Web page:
Re: Proposal for finishing the 64-bit x86 syscall cleanup
From: Andy Lutomirski
Date: Wed Aug 26 2015 - 13:11:11 EST
On Tue, Aug 25, 2015 at 10:20 PM, Brian Gerst <brgerst@xxxxxxxxx> wrote:
>>>> Thing 2: vdso compilation with binutils that doesn't support .cfi directives
>>>> Userspace debuggers really like having the vdso properly
>>>> CFI-annotated, and the 32-bit fast syscall entries are annotatied
>>>> manually in hexidecimal. AFAIK Jan Beulich is the only person who
>>>> understands it.
>>>> I want to be able to change the entries a little bit to clean them up
>>>> (and possibly rework the SYSCALL32 and SYSENTER register tricks, which
>>>> currently suck), but it's really, really messy right now because of
>>>> the hex CFI stuff. Could we just drop the CFI annotations if the
>>>> binutils version is too old or even just require new enough binutils
>>>> to build 32-bit and compat kernels?
>>> One thing I want to do is rework the 32-bit VDSO into a single image,
>>> using alternatives to handle the selection of entry method. The
>>> open-coded CFI crap has made that near impossible to do.
>> Yes please!
>> But please don't change the actual instruction ordering at all yet,
>> since the SYSCALL case seems to be buggy right now.
>> (If you want to be really fancy, don't use alternatives. Instead
>> teach vdso2c to annotate the actual dynamic table function pointers so
>> we can rewrite the pointers at boot time. That will save a cycle or
> The easiest way to select the right entry code is by changing the ELF
> AUX vector. That gets the normal usage, but there are two additional
> cases that need addressing.
> 1) Some code could possibly lookup the __kernel_vsyscall symbol
> directly and call it, but that's non-standard. If there is code out
> there that does this, we could update the ELF symbol table to point
> __kernel_vsyscall to the chosen entry point, or just remove the symbol
> and let the caller fall back to INT80.
Here's an alternate proposal, which is mostly copied from what I
posted here yesterday afternoon:
I think we should consider doing this:
movl %esp, %edx
ALTERNATIVE (Intel with SEP):
ALTERNATIVE (AMD with SYSCALL32 on 64-bit kernels):
hlt /* keep weird binary tracers from utterly screwing up */
ALTERNATIVE (if neither of the other cases apply):
movl %edx, %esp
movl (%esp), %edx
movl 8(%esp), %ecx
First, in the case where we have neither SEP nor SYSCALL32, I claim
that this Just Works. We push a couple regs, pointlessly shuffle esp,
restore the regs, do int $0x80 with the same regs we started with, and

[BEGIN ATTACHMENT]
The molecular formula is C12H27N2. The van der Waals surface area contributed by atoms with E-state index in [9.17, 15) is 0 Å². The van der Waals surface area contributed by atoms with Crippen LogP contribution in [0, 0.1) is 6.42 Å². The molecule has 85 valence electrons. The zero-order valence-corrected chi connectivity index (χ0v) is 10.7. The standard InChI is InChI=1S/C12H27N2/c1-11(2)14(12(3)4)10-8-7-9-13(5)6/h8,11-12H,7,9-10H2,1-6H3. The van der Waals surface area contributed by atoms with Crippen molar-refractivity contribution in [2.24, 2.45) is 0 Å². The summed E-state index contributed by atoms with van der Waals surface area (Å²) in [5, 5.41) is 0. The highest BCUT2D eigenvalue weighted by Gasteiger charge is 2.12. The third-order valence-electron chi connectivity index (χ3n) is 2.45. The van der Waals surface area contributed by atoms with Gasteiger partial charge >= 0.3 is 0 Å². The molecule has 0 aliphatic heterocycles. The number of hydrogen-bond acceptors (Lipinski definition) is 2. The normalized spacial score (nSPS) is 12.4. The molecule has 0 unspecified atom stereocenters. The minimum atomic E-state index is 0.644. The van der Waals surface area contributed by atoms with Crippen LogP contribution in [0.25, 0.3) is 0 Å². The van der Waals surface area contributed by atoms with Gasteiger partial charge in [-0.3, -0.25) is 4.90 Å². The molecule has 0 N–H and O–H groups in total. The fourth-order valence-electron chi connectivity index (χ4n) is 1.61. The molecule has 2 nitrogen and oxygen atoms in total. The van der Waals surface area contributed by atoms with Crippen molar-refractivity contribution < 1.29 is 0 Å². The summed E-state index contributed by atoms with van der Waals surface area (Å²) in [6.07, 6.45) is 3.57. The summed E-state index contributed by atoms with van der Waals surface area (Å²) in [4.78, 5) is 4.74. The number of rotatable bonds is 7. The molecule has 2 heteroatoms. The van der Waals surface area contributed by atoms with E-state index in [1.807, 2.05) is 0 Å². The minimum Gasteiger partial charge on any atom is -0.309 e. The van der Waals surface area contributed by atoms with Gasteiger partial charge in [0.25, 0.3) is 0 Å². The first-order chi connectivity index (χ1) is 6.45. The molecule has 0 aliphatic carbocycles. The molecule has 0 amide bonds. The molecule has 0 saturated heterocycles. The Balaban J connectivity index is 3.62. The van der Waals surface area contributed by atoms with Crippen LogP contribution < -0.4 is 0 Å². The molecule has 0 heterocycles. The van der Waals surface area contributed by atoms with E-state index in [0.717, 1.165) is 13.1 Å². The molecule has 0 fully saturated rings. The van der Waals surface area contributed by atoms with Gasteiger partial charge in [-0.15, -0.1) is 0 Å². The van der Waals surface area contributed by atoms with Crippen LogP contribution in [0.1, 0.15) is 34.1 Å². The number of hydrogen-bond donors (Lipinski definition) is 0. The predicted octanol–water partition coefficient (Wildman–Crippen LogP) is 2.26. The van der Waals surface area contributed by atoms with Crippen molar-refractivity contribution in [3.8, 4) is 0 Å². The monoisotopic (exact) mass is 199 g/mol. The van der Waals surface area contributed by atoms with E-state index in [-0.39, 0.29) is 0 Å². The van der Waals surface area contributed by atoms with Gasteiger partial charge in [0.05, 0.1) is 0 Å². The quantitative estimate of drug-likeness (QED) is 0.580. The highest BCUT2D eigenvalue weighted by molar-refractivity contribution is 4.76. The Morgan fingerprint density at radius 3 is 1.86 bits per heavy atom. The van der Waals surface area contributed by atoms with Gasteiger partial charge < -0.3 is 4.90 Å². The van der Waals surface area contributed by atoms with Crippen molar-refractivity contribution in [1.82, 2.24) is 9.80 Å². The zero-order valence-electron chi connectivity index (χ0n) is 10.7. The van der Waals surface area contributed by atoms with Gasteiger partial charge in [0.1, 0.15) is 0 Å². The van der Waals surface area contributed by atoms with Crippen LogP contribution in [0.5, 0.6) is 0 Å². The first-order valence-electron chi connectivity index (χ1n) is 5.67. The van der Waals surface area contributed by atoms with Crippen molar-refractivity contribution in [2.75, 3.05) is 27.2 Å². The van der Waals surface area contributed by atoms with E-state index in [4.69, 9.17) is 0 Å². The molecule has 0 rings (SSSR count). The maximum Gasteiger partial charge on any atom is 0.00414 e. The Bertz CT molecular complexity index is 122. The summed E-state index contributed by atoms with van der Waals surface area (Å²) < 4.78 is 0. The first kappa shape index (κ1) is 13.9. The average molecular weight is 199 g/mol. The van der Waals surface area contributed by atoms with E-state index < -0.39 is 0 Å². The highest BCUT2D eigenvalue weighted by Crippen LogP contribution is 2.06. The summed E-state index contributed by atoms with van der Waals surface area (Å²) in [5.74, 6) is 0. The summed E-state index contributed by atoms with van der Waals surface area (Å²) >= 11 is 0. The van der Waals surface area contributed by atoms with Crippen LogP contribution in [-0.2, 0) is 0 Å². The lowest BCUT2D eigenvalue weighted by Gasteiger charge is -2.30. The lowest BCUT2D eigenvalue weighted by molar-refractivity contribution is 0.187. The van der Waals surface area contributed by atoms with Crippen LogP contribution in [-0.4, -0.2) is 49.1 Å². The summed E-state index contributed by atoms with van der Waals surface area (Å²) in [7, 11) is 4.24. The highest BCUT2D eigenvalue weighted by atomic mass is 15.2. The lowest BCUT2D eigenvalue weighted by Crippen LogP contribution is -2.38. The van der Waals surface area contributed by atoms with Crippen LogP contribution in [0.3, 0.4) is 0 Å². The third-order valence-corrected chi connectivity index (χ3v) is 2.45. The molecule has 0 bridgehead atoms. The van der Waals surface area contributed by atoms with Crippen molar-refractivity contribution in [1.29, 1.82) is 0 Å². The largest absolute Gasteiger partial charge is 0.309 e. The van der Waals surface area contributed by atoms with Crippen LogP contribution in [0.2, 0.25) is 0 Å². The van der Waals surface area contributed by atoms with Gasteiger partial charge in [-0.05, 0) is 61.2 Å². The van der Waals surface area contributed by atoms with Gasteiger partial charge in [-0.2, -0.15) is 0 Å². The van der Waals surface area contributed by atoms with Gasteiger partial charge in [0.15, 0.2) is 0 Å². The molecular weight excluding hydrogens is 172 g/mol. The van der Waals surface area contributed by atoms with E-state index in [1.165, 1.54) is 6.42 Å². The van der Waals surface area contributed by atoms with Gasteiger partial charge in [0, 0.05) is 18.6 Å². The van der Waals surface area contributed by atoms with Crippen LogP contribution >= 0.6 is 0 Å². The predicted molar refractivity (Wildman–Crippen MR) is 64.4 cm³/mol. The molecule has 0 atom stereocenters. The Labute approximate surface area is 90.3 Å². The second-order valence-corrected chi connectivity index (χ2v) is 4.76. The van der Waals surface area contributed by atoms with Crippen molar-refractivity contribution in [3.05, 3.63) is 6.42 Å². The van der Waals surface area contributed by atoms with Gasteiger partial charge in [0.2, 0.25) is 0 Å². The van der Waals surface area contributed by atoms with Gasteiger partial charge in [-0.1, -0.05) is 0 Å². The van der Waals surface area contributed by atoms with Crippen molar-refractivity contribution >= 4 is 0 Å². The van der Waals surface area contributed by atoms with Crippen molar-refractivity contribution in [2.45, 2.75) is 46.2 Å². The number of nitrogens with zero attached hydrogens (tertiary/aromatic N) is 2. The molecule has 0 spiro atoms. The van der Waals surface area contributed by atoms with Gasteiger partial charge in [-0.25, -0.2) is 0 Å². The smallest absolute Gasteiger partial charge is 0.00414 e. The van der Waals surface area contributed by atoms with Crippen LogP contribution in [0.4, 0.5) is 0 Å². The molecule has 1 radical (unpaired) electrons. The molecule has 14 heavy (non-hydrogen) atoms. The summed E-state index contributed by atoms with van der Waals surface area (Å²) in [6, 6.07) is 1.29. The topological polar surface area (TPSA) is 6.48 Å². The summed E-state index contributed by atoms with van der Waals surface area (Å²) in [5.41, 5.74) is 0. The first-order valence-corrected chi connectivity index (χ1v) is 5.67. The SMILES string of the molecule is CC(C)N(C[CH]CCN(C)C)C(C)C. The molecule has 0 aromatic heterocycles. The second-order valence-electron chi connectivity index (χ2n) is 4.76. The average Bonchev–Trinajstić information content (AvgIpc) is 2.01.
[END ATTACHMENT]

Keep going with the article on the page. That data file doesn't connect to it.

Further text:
then (again, pointlessly) pop the regs we pushed.
Now we make the semantics of *both* syscall32 and sysenter that they
load edx into regs->sp, fetch regs->dx and regs->cx from memory, and
set regs->ip to vsyscall_after_int80. (This is a wee bit slower than
the current sysenter code because it does two memory fetches instead
of one.) Then they proceed just like int80. In particular, anything
that does "ip -= 2" works exactly like int80 because it points at an
actual int80 instruction.
Note that sysenter's slow path already sort of works like this.
Now we've fixed the correctness issues but we've killed performance,
as we'll use IRET instead of SYSRET to get back out. We can fix that
using opportunstic sysret. If we're returning from a compat syscall
that entered via sysenter or syscall32, if regs->ip ==
vsyscall_after_int80, regs->r11 == regs->flags, regs->ss == __USER_DS,
regs->cs == __USER32_CS, and flags are sane, then return using
SYSRETL. (The r11 check is probably unnecessary.)
This is not quite as elegant as 64-bit opportunistic sysret, since
we're zapping ecx. This should be unobservable except by debuggers,
since we already know that we're returning to a 'pop ecx' instruction.
NB: I don't think we can enable SYSCALL on 32-bit kernels. IIRC
there's no MSR_SYSCALL_MASK support, which makes the whole thing
basically useless, since we can't mask TF and we don't control ESP.
> 2) The sigreturn trampolines. These are tricky because the sigreturn
> syscalls implicitly uses regs->sp to find the signal frame. That
> interacts badly with the SYSENTER/SYSCALL entries, which save
> registers on the stack. It currently uses a bare SYSCALL instruction
> (no pushes to the stack), but falls back to INT80 for SYSENTER. One
> option is to create new syscalls that takes a pointer to the signal
> frame as arg1.
I'm not sure this is worth doing, since IIRC modern userspace doesn't
use the vdso sigreturn trampolines at all. We could just continue
using int80 for now.
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